Many residents of rural Steuben County, New York, rely on satellite dishes for television because digital services are often unavailable due to unreliable internet.  File photo taken on January 28, 2019.

FCC wants your feedback on the Internet Services Map

Are you struggling with a poor internet connection at your home or workplace?

Now is the time to speak up as the federal government aims to cover more ground with faster broadband internet service in New York and around the country.

New Yorkers and U.S. residents can review their supposed high-speed internet status and providers on a proposed Federal Communications Commission broadband map, revealed last fall. If something is wrong with the level of service or the providers listed there, residents can dispute the card information.

They should do this by Friday, Jan. 13, to have the best chance of incorporating the fix into the final version of the map this year, the agency said.

How are the cards used?

FCC maps are used to track what type of internet service existed and where. But until recently, these maps broke down neighborhoods and regions by census block.

The problem? This method was not very accurate and some streets, houses or buildings fell through the cracks. Additionally, broadband improvement projects were often funded using these maps as guides, which excluded some residents, especially in rural areas, from crucial broadband initiatives.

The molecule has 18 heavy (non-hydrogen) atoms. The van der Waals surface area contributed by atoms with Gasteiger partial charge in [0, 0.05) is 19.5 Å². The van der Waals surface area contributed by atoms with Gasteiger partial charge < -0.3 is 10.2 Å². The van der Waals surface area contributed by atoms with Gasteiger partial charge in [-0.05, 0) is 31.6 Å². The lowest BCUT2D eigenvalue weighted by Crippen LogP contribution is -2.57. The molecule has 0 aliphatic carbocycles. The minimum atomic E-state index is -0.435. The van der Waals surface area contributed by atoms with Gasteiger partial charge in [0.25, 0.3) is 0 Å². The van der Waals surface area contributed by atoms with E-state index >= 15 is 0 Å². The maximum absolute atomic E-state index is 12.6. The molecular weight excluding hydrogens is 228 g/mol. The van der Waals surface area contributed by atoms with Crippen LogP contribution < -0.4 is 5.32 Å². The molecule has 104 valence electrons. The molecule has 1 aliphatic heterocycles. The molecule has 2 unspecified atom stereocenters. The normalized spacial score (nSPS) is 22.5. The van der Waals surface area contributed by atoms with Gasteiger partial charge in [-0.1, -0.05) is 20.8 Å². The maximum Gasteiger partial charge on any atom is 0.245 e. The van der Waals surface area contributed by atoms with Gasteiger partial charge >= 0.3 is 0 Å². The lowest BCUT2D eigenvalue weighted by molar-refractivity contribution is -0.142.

Now, the FCC is finalizing maps that detail Internet services down to the address level. Fixed and mobile broadband service cards will be available. The broadband map will be used to inform federal funding allocation for broadband projects in the summer of 2023.

But first, the agency needs your help.

In this 2019 file photo, Liz Walrath, center, homeschools her youngest child, Liam Walrath, left.  On the right is Liz's husband, Chad, who works in the IT field and is an advocate for increased internet access in the rural community of Steuben County in Bradford.

How the challenge process works

Through the Broadband DATA Act passed in 2020, the FCC established a “challenge” process for its card projects, whereby residents can point out where broadband information listed on them is inaccurate.

Customers can submit a fixed broadband card challenge in one of two ways: a location challenge or an availability challenge.

With a location challenge, they can report when a point on the map has the wrong address listed or the wrong number of units. They can flag when a particular location contains multiple addresses, such as a multi-family home, for example.

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